ELLINWOOD —”The 5th Wave” by Rick Yancey. When waves of beings who only look human overrun the earth, the Earth’s last survivors have scattered to stay alive. When Cassie meets Evan Walker, he may be her only hope for rescuing her brother, or even saving herself. But can she trust a stranger in this dangerous world?
“The House of Hades” by Rick Riordan. The Percy Jackson series continues when Percy and the other demigods are starving, thirsty and in pain, and are barely able to stumble on in the dark and poisonous landscape. Despite the terrible odds, they know that there is only one choice: attempt the impossible, not just for themselves but for everyone they love.
“Al Capone Does My Homework” by Gennifer Choldenko. Life as a guard’s son on Alcatraz Island in 1936 comes with its own set of problems, but for Moose Flanagan it’s even more complicated when his dad gets promoted to associate warden. Now his dad is a target of the inmates, and he’s in real danger, and so is the whole family when a mysterious fire is started in their home.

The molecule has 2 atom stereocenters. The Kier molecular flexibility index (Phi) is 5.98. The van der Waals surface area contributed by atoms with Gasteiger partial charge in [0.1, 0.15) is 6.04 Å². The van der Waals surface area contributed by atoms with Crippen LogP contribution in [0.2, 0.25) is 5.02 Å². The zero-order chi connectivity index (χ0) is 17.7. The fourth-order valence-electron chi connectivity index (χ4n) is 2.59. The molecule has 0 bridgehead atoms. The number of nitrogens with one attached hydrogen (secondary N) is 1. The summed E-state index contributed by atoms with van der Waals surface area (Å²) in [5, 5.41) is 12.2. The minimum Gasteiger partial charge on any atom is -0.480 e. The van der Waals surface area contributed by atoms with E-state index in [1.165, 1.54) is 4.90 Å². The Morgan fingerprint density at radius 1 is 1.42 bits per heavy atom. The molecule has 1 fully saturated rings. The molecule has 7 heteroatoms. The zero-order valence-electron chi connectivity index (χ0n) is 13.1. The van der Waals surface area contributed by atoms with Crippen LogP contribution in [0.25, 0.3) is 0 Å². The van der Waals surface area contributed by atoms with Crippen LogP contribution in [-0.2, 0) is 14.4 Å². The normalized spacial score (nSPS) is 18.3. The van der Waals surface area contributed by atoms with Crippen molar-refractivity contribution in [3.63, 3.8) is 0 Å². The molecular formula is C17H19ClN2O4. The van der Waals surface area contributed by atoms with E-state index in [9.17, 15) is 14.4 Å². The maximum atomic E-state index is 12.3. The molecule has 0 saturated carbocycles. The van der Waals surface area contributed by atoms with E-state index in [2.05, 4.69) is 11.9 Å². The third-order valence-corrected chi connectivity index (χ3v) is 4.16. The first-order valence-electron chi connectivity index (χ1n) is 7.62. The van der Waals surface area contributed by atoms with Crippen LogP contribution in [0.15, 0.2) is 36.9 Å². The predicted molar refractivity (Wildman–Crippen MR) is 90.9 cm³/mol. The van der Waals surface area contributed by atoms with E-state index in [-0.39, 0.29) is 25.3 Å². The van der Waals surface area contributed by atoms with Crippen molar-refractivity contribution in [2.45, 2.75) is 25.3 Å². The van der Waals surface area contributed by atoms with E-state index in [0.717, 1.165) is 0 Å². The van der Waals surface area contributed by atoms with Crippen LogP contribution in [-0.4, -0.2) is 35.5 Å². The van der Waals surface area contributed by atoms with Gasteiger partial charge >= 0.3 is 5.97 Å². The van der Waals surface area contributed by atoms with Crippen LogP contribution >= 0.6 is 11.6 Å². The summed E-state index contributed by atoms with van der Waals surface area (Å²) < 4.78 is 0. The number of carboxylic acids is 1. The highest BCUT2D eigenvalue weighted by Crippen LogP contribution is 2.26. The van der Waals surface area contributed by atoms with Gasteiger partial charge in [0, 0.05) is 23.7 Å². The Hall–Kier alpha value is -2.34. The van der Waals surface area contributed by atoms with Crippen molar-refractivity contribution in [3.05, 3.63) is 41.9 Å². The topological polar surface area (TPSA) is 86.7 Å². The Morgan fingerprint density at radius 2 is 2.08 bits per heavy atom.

“Outcasts United” by Warren St. John. More than half of the people who live in Clarkston, Ga., are refugees, mostly women and children, from more than fifteen countries. When Luma Mufleh, a coach for private youth soccer teams in Atlanta, discovers the children of the refugee center playing soccer, she knew this is where she needed to be. This book chronicles the dramatic season of life of the children bonding with one another, in their new American home.
“Charles Dickens and the Street Children of London” by Andrea Warren. Victorian London was a place where terrible poverty existed side by side with extreme wealth. Charles Dickens was a young journalist when he began writing about the lives of the poor. He never forgot his own childhood experiences of poverty, and employing his talents as a storyteller, Dickens engaged readers’ emotions, inspiring them to improve the lives of children. This is the story of his reforming work.
“His Name Was Raul Wallenberg: Courage Rescue, and Mystery During WW II.” With his official-looking schutzpass, documents that promised Swedish protection to the people who carried them, Raoul used his position as a diplomat in Hungary to boldly save thousands of Jews from the Nazi extermination camps. Today Raoul Wallenberg’s fate remains unknown, but his name is one for the world to remember.
Sharon Sturgis is the librarian at the Ellinwood School/Community Library.